Shari Lewis, Jeremy Tarcher, LSD, the Universe and Me
Posted by lahar9jhadav on June 5, 2011
Last night I went to bed with a ‘question’ that had been troubling me of late – that meant that I mulled it over in my mind as I shut my eyes and sleep overcame me.
Several hours later, whilst asleep but in a type of lucid state where I am aware of what’s going on and that I’m ‘asleep’ but also awake etc., my mind is ‘receiving’ information about Shari Lewis, (I won’t go into details here.) I woke up ‘properly’, thought “how weird that Shari Lewis is in my head, what is my sub-conscious trying to tell me?”
The next morning I went straight to the internet to learn a little about Shari Lewis in conjunction with the ‘question’ I was interested in getting answers to the previous night. There were no direct connections that the search engines came up with, but when I checked out her biography I discovered that she was born on the same day as myself, and that her birth name added up to the same number as mine, 77 (she also had two ‘power numbers’. Also that she was born in the year 1933.
All these numbers and dates mean a great deal to me. That would have been interesting enough, but then I discovered that her husband was Jeremy Tarcher – now, the name ‘Tarcher’ was directly connected to the question I originally went to bed with!!
Then I researched Jeremy Tarcher in connection with my ‘question’ – again nothing directly and yet…there was an article in MAPS about his LSD experience – something I am also interested in and aware of personally. The article…
>>Psychedelics and Consciousness
The "one reality/one truth" perspective was totally destroyed for me by my first psychedelic trip. I had the benefit of two experienced guides, and some really good LSD, Tim Scully’s "Orange Sunshine."
I took the tabs at 10 in the morning, and by noon my mind had been substantially remade. It is not what happened during the trip (another story altogether) but how I understood it that was so shaking.
From what I gathered, I had been asleep for 47 years believing that the way I saw things was pretty much the way they actually were. People who disagreed with me were either poor observers, or bad at drawing conclusions. How could so many people be mistaken about so many things? I didn’t have an answer to that, but I knew that I was pretty much right.
The trip led me to a small understanding of how the mind generates its own reality and how each of those realities was a product of the mind’s endless cultural programming.
Under this new perspective,I came to understand that everything I saw and didn’t see, heard and didn’t hear – all of the inputs by which I judged reality – were in fact a product of innumerable filters and screens of whose ability to shape my world I had been almost totally unaware. I was familiar with that idea but had never so forcefully experienced it. These unseen membranes created a particular "Jeremy Tarcher Point of View."
With the experience, everything changed. Everything became more fluid, richer in possibilities, more ambiguous, more paradoxical, more multi-dimensional and more fun. This open framework offered a better way of thinking for me. Daily life was still chop wood/carry water, but now with a more discriminating ax and a less leaky bucket.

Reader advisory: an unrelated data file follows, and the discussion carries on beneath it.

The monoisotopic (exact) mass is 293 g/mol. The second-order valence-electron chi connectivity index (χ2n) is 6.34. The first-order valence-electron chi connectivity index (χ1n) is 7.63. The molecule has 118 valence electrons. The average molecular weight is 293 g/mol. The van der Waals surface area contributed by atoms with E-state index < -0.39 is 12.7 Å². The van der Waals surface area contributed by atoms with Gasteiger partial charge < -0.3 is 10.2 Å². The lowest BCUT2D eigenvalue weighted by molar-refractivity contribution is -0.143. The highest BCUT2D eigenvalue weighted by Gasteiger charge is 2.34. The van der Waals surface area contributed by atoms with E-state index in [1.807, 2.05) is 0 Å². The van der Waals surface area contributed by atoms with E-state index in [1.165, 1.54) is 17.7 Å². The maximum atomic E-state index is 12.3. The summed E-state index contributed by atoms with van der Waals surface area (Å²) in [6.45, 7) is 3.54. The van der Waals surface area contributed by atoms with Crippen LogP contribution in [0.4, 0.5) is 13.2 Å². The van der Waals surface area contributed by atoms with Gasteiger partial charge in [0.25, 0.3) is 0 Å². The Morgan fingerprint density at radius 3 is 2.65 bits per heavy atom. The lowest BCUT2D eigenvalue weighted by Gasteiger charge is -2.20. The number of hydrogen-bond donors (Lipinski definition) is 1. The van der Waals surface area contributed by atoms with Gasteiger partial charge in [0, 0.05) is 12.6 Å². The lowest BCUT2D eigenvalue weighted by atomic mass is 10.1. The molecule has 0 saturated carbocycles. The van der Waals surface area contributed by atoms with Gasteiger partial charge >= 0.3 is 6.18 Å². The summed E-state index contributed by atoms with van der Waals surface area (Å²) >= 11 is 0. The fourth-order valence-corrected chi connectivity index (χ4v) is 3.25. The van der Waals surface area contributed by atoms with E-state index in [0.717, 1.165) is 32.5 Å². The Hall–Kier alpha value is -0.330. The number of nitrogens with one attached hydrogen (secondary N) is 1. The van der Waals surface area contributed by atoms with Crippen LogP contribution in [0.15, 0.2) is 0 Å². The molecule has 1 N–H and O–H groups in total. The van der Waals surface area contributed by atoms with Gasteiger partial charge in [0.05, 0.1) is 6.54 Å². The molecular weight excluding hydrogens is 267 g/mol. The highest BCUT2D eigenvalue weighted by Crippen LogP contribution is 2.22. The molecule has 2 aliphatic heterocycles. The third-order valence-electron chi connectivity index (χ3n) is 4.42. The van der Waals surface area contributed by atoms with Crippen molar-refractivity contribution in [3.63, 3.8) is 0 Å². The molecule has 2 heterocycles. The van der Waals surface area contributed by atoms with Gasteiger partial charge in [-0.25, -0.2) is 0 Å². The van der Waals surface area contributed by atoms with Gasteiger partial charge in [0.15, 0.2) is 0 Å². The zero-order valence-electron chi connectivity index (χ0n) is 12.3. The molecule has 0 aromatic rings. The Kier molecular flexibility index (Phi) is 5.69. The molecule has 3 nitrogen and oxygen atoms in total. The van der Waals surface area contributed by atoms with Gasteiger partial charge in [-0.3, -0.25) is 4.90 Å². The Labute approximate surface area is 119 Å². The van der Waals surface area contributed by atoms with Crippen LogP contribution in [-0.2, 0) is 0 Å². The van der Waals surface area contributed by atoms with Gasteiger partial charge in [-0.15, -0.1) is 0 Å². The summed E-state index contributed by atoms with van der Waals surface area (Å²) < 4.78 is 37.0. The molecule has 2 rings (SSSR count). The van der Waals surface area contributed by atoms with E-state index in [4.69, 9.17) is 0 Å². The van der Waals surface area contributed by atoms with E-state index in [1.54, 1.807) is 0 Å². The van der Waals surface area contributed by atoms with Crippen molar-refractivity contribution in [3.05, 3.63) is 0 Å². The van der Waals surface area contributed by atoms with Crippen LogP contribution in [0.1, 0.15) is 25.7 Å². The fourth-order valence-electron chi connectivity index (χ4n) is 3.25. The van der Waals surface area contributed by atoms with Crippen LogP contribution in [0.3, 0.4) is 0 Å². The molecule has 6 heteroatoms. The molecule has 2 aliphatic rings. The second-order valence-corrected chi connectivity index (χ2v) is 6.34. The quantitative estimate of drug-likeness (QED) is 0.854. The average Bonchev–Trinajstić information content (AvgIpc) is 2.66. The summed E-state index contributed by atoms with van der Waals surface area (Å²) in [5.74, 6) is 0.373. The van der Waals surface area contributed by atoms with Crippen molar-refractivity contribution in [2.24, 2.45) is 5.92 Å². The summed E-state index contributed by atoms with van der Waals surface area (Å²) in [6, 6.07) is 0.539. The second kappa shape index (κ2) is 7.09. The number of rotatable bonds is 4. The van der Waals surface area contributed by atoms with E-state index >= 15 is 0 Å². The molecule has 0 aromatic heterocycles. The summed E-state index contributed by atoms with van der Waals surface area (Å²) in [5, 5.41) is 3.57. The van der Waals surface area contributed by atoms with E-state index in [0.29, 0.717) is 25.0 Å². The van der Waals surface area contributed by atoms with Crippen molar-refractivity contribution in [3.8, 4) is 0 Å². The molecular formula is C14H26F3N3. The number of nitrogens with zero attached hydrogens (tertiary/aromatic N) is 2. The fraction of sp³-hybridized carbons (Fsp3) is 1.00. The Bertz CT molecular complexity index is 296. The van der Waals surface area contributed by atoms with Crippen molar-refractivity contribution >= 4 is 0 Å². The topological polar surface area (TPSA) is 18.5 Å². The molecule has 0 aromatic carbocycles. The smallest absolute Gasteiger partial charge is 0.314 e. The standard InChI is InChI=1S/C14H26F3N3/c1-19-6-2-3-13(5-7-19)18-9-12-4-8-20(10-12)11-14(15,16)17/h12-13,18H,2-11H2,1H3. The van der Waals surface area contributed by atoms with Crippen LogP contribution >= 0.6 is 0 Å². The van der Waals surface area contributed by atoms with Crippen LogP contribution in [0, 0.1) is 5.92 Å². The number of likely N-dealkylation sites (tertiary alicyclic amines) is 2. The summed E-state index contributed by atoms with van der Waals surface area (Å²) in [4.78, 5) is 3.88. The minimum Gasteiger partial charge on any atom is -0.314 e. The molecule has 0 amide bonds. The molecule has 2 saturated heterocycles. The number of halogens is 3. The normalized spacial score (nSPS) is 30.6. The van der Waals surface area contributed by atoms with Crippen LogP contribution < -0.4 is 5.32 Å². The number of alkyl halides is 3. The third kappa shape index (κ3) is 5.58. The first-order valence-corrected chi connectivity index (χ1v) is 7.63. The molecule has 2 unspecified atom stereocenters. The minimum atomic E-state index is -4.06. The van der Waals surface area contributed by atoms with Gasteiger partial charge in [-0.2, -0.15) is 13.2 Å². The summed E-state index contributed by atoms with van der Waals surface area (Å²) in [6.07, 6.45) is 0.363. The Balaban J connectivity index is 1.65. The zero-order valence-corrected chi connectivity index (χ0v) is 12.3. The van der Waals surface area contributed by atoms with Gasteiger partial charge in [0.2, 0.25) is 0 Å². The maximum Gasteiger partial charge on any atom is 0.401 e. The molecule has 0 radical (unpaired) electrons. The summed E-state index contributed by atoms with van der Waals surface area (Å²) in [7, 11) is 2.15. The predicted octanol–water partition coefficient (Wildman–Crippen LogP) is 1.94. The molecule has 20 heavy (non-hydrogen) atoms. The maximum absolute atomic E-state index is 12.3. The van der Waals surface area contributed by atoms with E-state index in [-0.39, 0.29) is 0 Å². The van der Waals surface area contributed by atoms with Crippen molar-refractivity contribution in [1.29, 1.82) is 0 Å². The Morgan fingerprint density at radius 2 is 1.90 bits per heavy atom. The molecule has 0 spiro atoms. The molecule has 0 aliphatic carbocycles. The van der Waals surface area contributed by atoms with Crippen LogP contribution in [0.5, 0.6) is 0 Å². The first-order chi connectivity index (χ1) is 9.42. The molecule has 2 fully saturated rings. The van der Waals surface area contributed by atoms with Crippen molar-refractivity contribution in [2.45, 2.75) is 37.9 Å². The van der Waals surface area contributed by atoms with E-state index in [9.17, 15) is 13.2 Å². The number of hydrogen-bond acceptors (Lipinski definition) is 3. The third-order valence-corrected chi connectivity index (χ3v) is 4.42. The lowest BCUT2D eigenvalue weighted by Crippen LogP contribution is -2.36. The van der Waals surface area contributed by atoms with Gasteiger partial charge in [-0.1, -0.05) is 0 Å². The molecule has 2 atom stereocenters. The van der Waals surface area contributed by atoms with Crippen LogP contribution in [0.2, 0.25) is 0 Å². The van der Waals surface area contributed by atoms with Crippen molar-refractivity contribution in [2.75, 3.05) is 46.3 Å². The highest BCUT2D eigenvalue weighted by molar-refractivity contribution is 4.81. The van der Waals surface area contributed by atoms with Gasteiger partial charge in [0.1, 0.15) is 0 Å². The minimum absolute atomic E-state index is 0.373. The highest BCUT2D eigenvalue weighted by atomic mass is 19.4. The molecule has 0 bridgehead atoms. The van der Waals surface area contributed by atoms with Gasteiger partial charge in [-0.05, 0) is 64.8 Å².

As LSD brought about a great cognitive shift for me, so Ecstasy opened my heart in ways that have helped me live in a less dichotomous world, more deeply connected to all beings.
If you’re lucky, these openings do not totally contract in the course of everyday life. If you have a pipe, and some smoke-able herbs, you can at least remind yourself of the reality of those deeper places, even when you don’t get the full energy of being there.
That, in brief, is my experience, but not one that I would see as being universal. As always, caveat emptor.<<
Interesting…Tarcher was 47 in around 1979. He was married to Shari Lewis at the time – did she also experiment?
And one other ‘indirect’ reference was to a script that Shari Lewis and her husband Jeremy Tarcher wrote for the original Star Trek series called, The Lights of Zeta.
“The co-writer of this episode was the Shari Lewis of "Lamb Chop" fame. She was a huge fan of Star Trek and fulfilled a dream by co-writing this episode with her husband Jeremy Tarcher.”
The episode Lights of Zeta does have a connection with ‘my question’ on a few levels.
I don’t know what to make of things so far – I wish I could talk to Jeremy Tarcher about it all.
Shari Lewis left this world in 1998.
As far as I know Jeremy Tarcher is still residing on the surface of this planet.
Here’s a transcript of The Lights of Zeta…..
Original Airdate: Jan 31, 1969
Captain’s log, stardate 5725.3. The Enterprise is en route to Memory Alpha. It is a planetoid set up by the Federation solely as a central library containing the total cultural history and scientific knowledge of all planetary Federation members. With us is specialist Lieutenant Mira Romaine. She is on board to supervise the transfer of newly designed equipment directly from the Enterprise to Memory Alpha.
SCOTT: You’re the sanest, the smartest, the nicest woman that has ever come aboard this ship.
MIRA: Anything else?
SCOTT: Anything else, I’ll keep to myself for the moment.
KIRK [OC]: When a man of Scotty’s years falls in love, the loneliness of his life is suddenly revealed to him. His whole heart once throbbed only to the ship’s engines. He could talk only to the ship. Now he can see nothing but the woman.
CHEKOV: I didn’t think Mister Scott would go for the brainy type.
SULU: I don’t think he’s even noticed she has a brain.
KIRK: Mister Scott. Mister Scott?
SCOTT: (turning from Mira) Hmm?